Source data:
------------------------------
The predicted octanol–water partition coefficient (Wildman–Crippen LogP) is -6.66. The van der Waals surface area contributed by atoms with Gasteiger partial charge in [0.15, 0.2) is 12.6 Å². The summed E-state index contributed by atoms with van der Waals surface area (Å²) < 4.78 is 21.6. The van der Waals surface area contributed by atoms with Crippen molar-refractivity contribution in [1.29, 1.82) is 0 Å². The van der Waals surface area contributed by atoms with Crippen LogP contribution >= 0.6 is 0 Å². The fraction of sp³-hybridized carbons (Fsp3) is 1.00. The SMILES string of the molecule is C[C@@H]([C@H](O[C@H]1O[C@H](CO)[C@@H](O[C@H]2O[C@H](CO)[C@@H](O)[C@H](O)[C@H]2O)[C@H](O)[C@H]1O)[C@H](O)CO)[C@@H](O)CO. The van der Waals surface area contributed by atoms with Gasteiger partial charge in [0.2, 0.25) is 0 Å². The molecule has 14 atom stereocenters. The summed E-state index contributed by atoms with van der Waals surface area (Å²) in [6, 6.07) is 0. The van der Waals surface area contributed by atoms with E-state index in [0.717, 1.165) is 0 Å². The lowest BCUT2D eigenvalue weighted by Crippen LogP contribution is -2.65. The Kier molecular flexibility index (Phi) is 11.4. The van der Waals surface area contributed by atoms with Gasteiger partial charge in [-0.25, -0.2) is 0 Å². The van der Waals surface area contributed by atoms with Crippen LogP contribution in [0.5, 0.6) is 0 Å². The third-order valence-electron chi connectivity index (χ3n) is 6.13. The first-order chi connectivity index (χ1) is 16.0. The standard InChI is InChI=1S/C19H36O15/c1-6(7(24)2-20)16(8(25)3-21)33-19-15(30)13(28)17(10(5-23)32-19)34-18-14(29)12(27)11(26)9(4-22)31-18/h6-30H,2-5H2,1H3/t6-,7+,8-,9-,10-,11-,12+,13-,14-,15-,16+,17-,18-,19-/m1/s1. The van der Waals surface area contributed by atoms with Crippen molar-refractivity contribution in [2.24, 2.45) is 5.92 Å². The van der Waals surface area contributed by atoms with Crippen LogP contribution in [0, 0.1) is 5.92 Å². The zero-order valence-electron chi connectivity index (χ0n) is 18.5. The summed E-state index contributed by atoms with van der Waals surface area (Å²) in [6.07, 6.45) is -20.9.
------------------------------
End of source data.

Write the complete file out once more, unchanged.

The predicted octanol–water partition coefficient (Wildman–Crippen LogP) is -6.66. The van der Waals surface area contributed by atoms with Gasteiger partial charge in [0.15, 0.2) is 12.6 Å². The summed E-state index contributed by atoms with van der Waals surface area (Å²) < 4.78 is 21.6. The van der Waals surface area contributed by atoms with Crippen molar-refractivity contribution in [1.29, 1.82) is 0 Å². The van der Waals surface area contributed by atoms with Crippen LogP contribution >= 0.6 is 0 Å². The fraction of sp³-hybridized carbons (Fsp3) is 1.00. The SMILES string of the molecule is C[C@@H]([C@H](O[C@H]1O[C@H](CO)[C@@H](O[C@H]2O[C@H](CO)[C@@H](O)[C@H](O)[C@H]2O)[C@H](O)[C@H]1O)[C@H](O)CO)[C@@H](O)CO. The van der Waals surface area contributed by atoms with Gasteiger partial charge in [0.2, 0.25) is 0 Å². The molecule has 14 atom stereocenters. The summed E-state index contributed by atoms with van der Waals surface area (Å²) in [6, 6.07) is 0. The van der Waals surface area contributed by atoms with E-state index in [0.717, 1.165) is 0 Å². The lowest BCUT2D eigenvalue weighted by Crippen LogP contribution is -2.65. The Kier molecular flexibility index (Phi) is 11.4. The van der Waals surface area contributed by atoms with Gasteiger partial charge in [-0.25, -0.2) is 0 Å². The van der Waals surface area contributed by atoms with Crippen LogP contribution in [0.5, 0.6) is 0 Å². The third-order valence-electron chi connectivity index (χ3n) is 6.13. The first-order chi connectivity index (χ1) is 16.0. The standard InChI is InChI=1S/C19H36O15/c1-6(7(24)2-20)16(8(25)3-21)33-19-15(30)13(28)17(10(5-23)32-19)34-18-14(29)12(27)11(26)9(4-22)31-18/h6-30H,2-5H2,1H3/t6-,7+,8-,9-,10-,11-,12+,13-,14-,15-,16+,17-,18-,19-/m1/s1. The van der Waals surface area contributed by atoms with Crippen molar-refractivity contribution in [2.24, 2.45) is 5.92 Å². The van der Waals surface area contributed by atoms with Crippen LogP contribution in [0, 0.1) is 5.92 Å². The zero-order valence-electron chi connectivity index (χ0n) is 18.5. The summed E-state index contributed by atoms with van der Waals surface area (Å²) in [6.07, 6.45) is -20.9.